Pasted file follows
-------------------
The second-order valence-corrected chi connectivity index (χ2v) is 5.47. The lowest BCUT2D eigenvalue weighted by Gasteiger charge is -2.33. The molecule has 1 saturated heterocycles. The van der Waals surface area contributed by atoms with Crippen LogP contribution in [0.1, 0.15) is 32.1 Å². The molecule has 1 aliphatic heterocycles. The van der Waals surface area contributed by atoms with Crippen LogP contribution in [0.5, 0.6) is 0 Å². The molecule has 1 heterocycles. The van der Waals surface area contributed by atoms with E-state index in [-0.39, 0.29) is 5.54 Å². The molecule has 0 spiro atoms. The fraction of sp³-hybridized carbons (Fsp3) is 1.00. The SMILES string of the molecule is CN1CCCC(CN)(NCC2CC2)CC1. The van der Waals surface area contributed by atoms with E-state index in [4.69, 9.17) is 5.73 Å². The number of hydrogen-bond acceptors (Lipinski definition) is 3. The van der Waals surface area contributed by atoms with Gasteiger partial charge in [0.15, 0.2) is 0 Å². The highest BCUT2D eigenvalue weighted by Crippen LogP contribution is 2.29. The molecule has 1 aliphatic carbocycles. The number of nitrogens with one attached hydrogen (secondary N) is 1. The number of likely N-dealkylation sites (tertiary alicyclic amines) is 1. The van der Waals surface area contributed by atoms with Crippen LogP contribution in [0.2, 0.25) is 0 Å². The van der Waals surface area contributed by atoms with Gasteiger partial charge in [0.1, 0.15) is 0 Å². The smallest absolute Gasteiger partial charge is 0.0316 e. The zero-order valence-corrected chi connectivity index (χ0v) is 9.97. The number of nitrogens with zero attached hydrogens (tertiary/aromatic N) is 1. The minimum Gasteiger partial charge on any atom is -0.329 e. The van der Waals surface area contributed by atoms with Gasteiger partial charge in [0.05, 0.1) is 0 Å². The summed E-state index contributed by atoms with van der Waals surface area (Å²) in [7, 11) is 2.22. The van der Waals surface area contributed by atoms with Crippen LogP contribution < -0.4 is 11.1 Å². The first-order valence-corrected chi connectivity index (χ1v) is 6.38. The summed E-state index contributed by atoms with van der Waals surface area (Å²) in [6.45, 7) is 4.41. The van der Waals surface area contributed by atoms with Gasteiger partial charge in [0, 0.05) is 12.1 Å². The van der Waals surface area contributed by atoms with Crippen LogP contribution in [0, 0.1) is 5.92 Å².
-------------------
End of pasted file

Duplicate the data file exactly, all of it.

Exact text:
The second-order valence-corrected chi connectivity index (χ2v) is 5.47. The lowest BCUT2D eigenvalue weighted by Gasteiger charge is -2.33. The molecule has 1 saturated heterocycles. The van der Waals surface area contributed by atoms with Crippen LogP contribution in [0.1, 0.15) is 32.1 Å². The molecule has 1 aliphatic heterocycles. The van der Waals surface area contributed by atoms with Crippen LogP contribution in [0.5, 0.6) is 0 Å². The molecule has 1 heterocycles. The van der Waals surface area contributed by atoms with E-state index in [-0.39, 0.29) is 5.54 Å². The molecule has 0 spiro atoms. The fraction of sp³-hybridized carbons (Fsp3) is 1.00. The SMILES string of the molecule is CN1CCCC(CN)(NCC2CC2)CC1. The van der Waals surface area contributed by atoms with E-state index in [4.69, 9.17) is 5.73 Å². The number of hydrogen-bond acceptors (Lipinski definition) is 3. The van der Waals surface area contributed by atoms with Gasteiger partial charge in [0.15, 0.2) is 0 Å². The highest BCUT2D eigenvalue weighted by Crippen LogP contribution is 2.29. The molecule has 1 aliphatic carbocycles. The number of nitrogens with one attached hydrogen (secondary N) is 1. The number of likely N-dealkylation sites (tertiary alicyclic amines) is 1. The van der Waals surface area contributed by atoms with Crippen LogP contribution in [0.2, 0.25) is 0 Å². The van der Waals surface area contributed by atoms with Gasteiger partial charge in [0.1, 0.15) is 0 Å². The smallest absolute Gasteiger partial charge is 0.0316 e. The zero-order valence-corrected chi connectivity index (χ0v) is 9.97. The number of nitrogens with zero attached hydrogens (tertiary/aromatic N) is 1. The minimum Gasteiger partial charge on any atom is -0.329 e. The van der Waals surface area contributed by atoms with Gasteiger partial charge in [0.05, 0.1) is 0 Å². The summed E-state index contributed by atoms with van der Waals surface area (Å²) in [7, 11) is 2.22. The van der Waals surface area contributed by atoms with Crippen LogP contribution < -0.4 is 11.1 Å². The first-order valence-corrected chi connectivity index (χ1v) is 6.38. The summed E-state index contributed by atoms with van der Waals surface area (Å²) in [6.45, 7) is 4.41. The van der Waals surface area contributed by atoms with Gasteiger partial charge in [0, 0.05) is 12.1 Å². The van der Waals surface area contributed by atoms with Crippen LogP contribution in [0, 0.1) is 5.92 Å².